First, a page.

The Area Source Team focuses on sources of pollution that can be isolated to certain locations, or practices in those locations, like dry cleaners and auto body shops. Our aim is to target sources of air pollution that are less regulated federally and state-wide. In this time period, we piloted the High Emitting Vehicle Project (now known as Project Clean Air Repairs). This project was our opportunity to partner with auto body repair shops.

Another effort of the Area Source Team was the Small Business Alternative Landscape Equipment Grants, which supported the change from gasoline-powered landscape equipment to battery-powered alternatives. That work resulted in a 174-ton reduction of VOCs. VOCs, volatile organic compounds, are similar to NOx in that they’re released from burning fuel and can affect individuals’ ability to breathe easy and well.

Two hydronic heaters, one "before" and one "after," replaced by Project Stove Swap. The "before" heater is worn. The "after" is in better shape.

Finally, the Wood Smoke Team focuses specifically on wood smoke as a pollutant. The chemicals and particulates in wood smoke can greatly diminish air quality, leading to respiratory concerns, such as lung disease. During this time, Project Stove Swap successfully completed its first round of replacements, which resulted in 322 appliances being updated, $1.9 million in economic activity in Northern Minnesota, and emissions reductions of 54.212 tons of PM2.5, 26.17 tons of VOCs, and 1.493 tons of NOx. PM2.5 is shorthand for particulate matter that has a diameter of less than 2.5 micrometers. (That’s far smaller than even a human hair.) Breathing in particulate matter can distress the lungs, and particulates that small can even get into the bloodstream. Given the success of Project Stove Swap, Clean Air Minnesota has received support to expand the program to the Metro Area, bringing the improvements in local air quality to the Twin Cities.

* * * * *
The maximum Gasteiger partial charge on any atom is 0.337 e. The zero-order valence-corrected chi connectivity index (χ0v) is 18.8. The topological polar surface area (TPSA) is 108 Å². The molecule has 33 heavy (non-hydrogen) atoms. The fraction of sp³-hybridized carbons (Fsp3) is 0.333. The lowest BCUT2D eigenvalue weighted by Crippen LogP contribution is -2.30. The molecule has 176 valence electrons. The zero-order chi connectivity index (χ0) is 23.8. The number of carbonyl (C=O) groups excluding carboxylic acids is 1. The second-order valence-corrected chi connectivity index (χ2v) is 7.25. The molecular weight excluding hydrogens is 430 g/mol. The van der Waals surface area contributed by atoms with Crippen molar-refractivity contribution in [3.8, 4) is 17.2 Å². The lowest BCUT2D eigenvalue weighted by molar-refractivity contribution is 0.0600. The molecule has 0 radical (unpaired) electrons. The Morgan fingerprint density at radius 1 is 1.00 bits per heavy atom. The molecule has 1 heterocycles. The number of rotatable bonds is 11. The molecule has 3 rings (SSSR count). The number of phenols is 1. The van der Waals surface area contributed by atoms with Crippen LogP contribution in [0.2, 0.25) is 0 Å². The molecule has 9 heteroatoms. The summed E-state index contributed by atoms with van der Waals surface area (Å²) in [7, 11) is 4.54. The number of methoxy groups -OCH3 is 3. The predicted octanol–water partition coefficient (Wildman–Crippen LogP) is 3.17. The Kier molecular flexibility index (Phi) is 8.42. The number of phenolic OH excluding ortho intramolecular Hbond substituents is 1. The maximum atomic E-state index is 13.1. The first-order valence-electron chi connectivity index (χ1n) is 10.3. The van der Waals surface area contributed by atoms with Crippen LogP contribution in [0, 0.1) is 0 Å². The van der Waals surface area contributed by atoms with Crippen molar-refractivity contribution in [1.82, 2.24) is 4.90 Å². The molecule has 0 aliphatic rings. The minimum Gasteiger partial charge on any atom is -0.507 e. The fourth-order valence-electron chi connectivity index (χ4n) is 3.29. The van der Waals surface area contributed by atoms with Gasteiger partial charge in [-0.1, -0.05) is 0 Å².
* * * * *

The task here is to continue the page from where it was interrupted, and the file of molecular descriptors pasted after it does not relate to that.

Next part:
Now that we’ve discussed all the ways Clean Air Minnesota has reduced emissions, what has the collective impact of this work been? Well, CAM reduced PM2.5 by 240.29 tons, VOCs by 247.451 tons, and NOx emissions by 605.83 tons. Overall, this work has had the equivalent of removing 1,000,000 cars off the road each year. These emissions reductions are greater than our past four years of work combined.

And, importantly, Clean Air Minnesota’s work is cost effective. For every dollar spent on air quality improvements, there is between $13 and $30 of public health benefits. Numbers like that don’t just make dollars—they make sense.


Sign saying "Happy 15th Clean Air Minnesota."As we enjoy our success, we know there is still work to do. Until air pollution is eliminated, we know we must push ahead. We are excited to engage with more community members across the state, to increase the amount and types of input we receive on our work. We plan to expand our projects like Project Green Fleet, Project Stove Swap, and Project CAR, bringing more impact to those who can benefit most. Our goal is to ensure there is nowhere in Minnesota where residents experience the burden of the poor air quality.

Last year, Clean Air Minnesota turned 15, and we knew we were just getting started. In 2019, we proved that to be true, and as we look to 2020, we can’t wait to see what the future holds. We look forward to having you join us for the next two years, and beyond.